What would be the danger of this surety system? It would be the possibility to cheat a lot of people at the same time. The typical example would be a bank which works nicely, but at some moment the owner runs away with all the money. The first guy who calls the arbitrator to get his money back will be compensated by all the surety given to the bank owner, maybe the second too, but not all of the victims, because the system does not have a method which would allow to estimate what a particular guy owes to other people.

    Nonetheless, despite these problems such a system of sureties would allow to construct some positive system of surety too. And there would be possibilities to improve such system in such a way that this problem will be solved. For example, one could develop a system where sureties may be blocked for some time, so that they are "owned" during that time to a single person, who gets the money if one particular contract is broken.

    What would be the consequences of the existence of such a system? It seems reasonable to expect that, once started, it will easily raise. The point is that all those who know about the system have an interest that all their contract partners - more accurate, all those they don't want to cheat themself - will use this system for the contract, for the simple reason that this increases the reliability of the contracts.
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  5. Schmelzer Valued Senior Member

    Because the systems you mentioned have an inherent restriction for the number of participants. This point we have agreed about.

    The problem is inherent with positive reputation based on recommendations. You have to trust the guy who signed the recommendation. The system I propose is a negative one. Your recommendation consists of being a participant and not being on the blacklist. The closest thing to it in the classical world is the empty criminal record. And it is an improvement, because the blacklist cares about what is important for me if I want to sign a contract with somebody. Which is not if he has used illegal drugs in his youth.

    About how to exclude other people from the reputational system:
    Let's look at the interest for developing a restricted reputational system, if there exists one open for everybody. If you think about signing a contract, you are certainly not interested in ignoring reliable negative information about him. The open blacklist would provide it. Thus, you will not ignore this open blacklist, simply out of self-interest.

    If you are cheated, you want to penalize the cheater as much as you can. Additionally to destroying his reputation in your closed community, you can add something to the penalty if you can add an entry into the open blacklist. Because the higher penalty works as a deterrent, you are interested in having this ability from the start. And if your potential partner thinks differently, this is clearly suspect. Maybe he is a professional cheater, hopping from one closed community to the next? So, you will ask him to sign the contract in such a form that in case of violation he will appear on the open blacklist too. Except if you want to cheat yourself, of course, so not asking him to do this makes you suspect.

    So, there would be, even among closed communities, a sufficiently strong personal interest of the members to use the open system.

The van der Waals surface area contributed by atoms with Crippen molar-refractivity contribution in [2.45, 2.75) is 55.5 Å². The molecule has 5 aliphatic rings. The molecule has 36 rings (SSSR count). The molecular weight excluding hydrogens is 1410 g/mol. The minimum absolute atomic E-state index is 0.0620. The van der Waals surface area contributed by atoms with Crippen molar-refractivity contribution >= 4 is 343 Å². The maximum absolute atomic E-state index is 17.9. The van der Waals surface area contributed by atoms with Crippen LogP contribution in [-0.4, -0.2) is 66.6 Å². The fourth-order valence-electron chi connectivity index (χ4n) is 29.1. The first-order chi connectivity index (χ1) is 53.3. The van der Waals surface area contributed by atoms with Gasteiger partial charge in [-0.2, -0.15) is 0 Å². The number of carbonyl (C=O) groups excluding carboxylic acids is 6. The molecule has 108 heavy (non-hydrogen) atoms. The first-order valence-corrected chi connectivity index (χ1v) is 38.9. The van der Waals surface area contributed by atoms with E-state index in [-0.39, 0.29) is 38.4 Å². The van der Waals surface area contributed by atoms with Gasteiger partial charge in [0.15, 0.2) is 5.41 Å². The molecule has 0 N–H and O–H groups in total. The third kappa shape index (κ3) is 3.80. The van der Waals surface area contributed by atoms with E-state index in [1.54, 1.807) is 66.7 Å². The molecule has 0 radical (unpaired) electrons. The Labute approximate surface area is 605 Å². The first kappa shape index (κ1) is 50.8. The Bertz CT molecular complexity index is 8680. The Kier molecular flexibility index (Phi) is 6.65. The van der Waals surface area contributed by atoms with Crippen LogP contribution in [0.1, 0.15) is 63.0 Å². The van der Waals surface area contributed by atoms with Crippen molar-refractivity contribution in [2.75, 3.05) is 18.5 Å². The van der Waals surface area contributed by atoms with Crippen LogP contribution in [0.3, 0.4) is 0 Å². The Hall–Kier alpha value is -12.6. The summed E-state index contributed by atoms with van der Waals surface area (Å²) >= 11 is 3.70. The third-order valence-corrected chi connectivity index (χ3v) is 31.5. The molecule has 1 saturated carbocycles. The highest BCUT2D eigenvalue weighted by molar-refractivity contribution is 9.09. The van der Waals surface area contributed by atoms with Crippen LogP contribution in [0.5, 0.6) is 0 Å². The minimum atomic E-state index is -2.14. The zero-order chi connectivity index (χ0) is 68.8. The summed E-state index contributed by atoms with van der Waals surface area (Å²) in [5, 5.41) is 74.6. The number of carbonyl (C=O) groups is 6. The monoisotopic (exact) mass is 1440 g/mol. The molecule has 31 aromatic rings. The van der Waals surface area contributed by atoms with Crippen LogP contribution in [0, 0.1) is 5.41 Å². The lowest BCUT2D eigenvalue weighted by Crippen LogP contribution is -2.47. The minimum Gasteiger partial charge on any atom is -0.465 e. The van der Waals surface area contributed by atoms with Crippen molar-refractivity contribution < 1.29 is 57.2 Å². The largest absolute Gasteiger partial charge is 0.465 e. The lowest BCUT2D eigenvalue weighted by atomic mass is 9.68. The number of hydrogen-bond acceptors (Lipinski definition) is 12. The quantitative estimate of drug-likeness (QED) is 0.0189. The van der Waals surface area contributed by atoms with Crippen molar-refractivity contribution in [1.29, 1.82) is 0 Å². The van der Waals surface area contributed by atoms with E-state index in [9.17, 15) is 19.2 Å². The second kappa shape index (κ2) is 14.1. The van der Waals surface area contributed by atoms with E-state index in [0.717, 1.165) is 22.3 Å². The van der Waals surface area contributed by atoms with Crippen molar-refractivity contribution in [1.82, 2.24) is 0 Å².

Then, there is, of course, nothing in the system which prevents you from organizing closed communities if you like them. Many like this, many prefer to cooperate with people who think similarly, like and hate similar things, behave similarly, are interested in similar things. There is nothing wrong with this, so, such communities will appear.

    But there is no inherent necessity for forcing the members of the community not to cooperate with other communities. In case of conflicts between such communities, there is such an interest - one wants to be sure that he fights on your side, not on the other one. But this is also mainly a problem of insufficient trust: If you would, say, trust him that he will not violate the own rules (forbidding, say, to give relevant information to the enemy), and, on the other hand, accept that he will not violate the rules of the enemy as well (thus, not participating in the war as a soldier fighting against them), this guy would not be a problem too. He would be, instead, even useful for negotiating peace talks. So, missing trust is the problem here, not the fact that some member of the community also cooperates with other communities.
    I agree, this is the hard problem. A reputational system, which works globally and is not restricted to small groups as the classical ones, would be a good base for such a society. The reasons why there has been no such system up to know are clear and obvious, there was no technical possibility to obtain it.

    If the non-existence of such a global reputational system is the only reason for the creation of a state is an open question. What is clear that without such a system, some replacement which works for large societies is necessary. The state provides such a system, with state-governed judges, whose decisions are enforced by a state-controlled police. So, those who sign contracts can rely, in a state, on the police that it will enforce, if necessary, the contract.

    The other question, if there is a necessity for a state beyond this, remains open.